Natural resources, like water, are in finite supply relative to overall demand. Oceans are plentiful but not conducive to drinking, and freshwater lakes and ponds don’t always exist in high supply to support communities. Consistent access to clean drinking water is a fundamental human right. Yet, billions of people worldwide live in areas with minimal water infrastructure.
Desalination presents an interesting hypothetical, as increased investment in it could lead to large-scale operations that simply use the endless supply of ocean water. But, there are logistical problems that would persist for non-coastal cities.
An Arizona-based startup, SOURCE, may just have a solution to the world’s water scarcity issue. The company has developed the Hydropanel, a unique tool that harnesses the properties of the sun to create water out of thin air. And it isn’t a small amount, either—each machine can generate as many as 400,000 gallons of water each year.
SOURCE’s Hydropanel, already in use in more than 50 countries worldwide, functions through a four-step process. First, it collects water vapor from droplets in the air through a hygroscopic gel. The gel interacts with the sun’s heat, activating a property that lets it release the water into a container. The water is then “mineralized” with the preferred levels of calcium and magnesium for human use. Finally, the water is monitored via sensors on the device and optimized for quality.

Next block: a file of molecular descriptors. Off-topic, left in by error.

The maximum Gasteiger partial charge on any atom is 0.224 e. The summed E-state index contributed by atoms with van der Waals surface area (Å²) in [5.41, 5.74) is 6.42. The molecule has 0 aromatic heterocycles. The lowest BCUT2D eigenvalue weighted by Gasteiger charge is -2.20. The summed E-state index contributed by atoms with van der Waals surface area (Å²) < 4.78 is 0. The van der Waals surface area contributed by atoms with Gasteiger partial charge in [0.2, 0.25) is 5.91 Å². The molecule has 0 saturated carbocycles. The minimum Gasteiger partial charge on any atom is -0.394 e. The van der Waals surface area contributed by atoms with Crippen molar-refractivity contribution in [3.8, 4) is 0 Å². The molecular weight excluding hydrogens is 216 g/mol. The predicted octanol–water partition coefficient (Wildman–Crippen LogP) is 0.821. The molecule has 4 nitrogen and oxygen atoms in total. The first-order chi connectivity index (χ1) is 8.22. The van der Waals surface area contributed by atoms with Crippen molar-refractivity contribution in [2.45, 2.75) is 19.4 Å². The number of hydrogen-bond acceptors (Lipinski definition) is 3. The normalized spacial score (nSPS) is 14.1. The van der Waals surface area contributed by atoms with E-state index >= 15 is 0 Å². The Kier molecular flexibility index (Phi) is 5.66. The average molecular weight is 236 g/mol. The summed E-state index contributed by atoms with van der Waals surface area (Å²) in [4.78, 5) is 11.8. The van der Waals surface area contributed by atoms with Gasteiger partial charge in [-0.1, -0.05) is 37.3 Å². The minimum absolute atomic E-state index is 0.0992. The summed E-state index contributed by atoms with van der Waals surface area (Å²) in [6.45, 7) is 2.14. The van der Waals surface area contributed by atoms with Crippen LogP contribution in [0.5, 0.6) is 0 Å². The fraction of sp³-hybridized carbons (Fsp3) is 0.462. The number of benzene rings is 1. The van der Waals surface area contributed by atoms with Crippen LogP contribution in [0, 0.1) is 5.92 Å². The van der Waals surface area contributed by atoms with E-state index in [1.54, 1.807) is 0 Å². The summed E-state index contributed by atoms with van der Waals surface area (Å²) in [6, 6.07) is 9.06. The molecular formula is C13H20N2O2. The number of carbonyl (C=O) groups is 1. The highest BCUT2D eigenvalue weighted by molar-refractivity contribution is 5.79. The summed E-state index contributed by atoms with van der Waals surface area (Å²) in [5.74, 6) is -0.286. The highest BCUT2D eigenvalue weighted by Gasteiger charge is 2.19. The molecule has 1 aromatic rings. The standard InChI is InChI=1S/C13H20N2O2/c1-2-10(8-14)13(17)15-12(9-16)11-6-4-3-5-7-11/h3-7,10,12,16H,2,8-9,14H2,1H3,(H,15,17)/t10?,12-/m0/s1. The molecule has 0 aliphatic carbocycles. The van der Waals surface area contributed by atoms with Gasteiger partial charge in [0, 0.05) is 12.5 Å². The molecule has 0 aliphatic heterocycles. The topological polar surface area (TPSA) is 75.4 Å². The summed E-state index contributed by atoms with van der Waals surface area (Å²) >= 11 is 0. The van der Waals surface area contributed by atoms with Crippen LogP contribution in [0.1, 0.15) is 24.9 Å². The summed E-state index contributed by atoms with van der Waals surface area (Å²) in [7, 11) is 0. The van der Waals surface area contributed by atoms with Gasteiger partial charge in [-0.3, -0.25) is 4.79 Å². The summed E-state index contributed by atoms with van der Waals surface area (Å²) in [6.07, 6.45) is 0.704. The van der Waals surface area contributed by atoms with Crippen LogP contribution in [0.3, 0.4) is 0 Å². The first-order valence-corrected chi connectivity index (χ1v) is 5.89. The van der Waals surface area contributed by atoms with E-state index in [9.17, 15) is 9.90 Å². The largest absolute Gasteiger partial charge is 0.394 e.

The device generates anywhere from three to five drinkable gallons per day and has its fair share of happy customers, such as Robert Downey Jr., who uses one at his home in Malibu. Further north at the Confederated Tribes of Warm Springs, OR, the Hydropanel has been an essential tool for the native communities. Even a church in Florence, SC, adopted the product.
A single panel costs $2,000.
SOURCE founder Cody Friesen had no idea that his potentially world-changing creation would come from an afternoon hike. The Arizona native says he drew inspiration for the Hydropanel concept years ago when walking the trails of the state’s Sonoran Desert. There, he saw a harsh and unforgiving arid environment where Native American ancestors built irrigation systems that sustain vegetation even today.
To Friesen, that stark contrast showed how technology could turn places once inhabitable into flourishing communities. “If we could do for water what solar does for electricity, we could fundamentally shift the axis of the planet and improve the human condition with respect to water,” he said.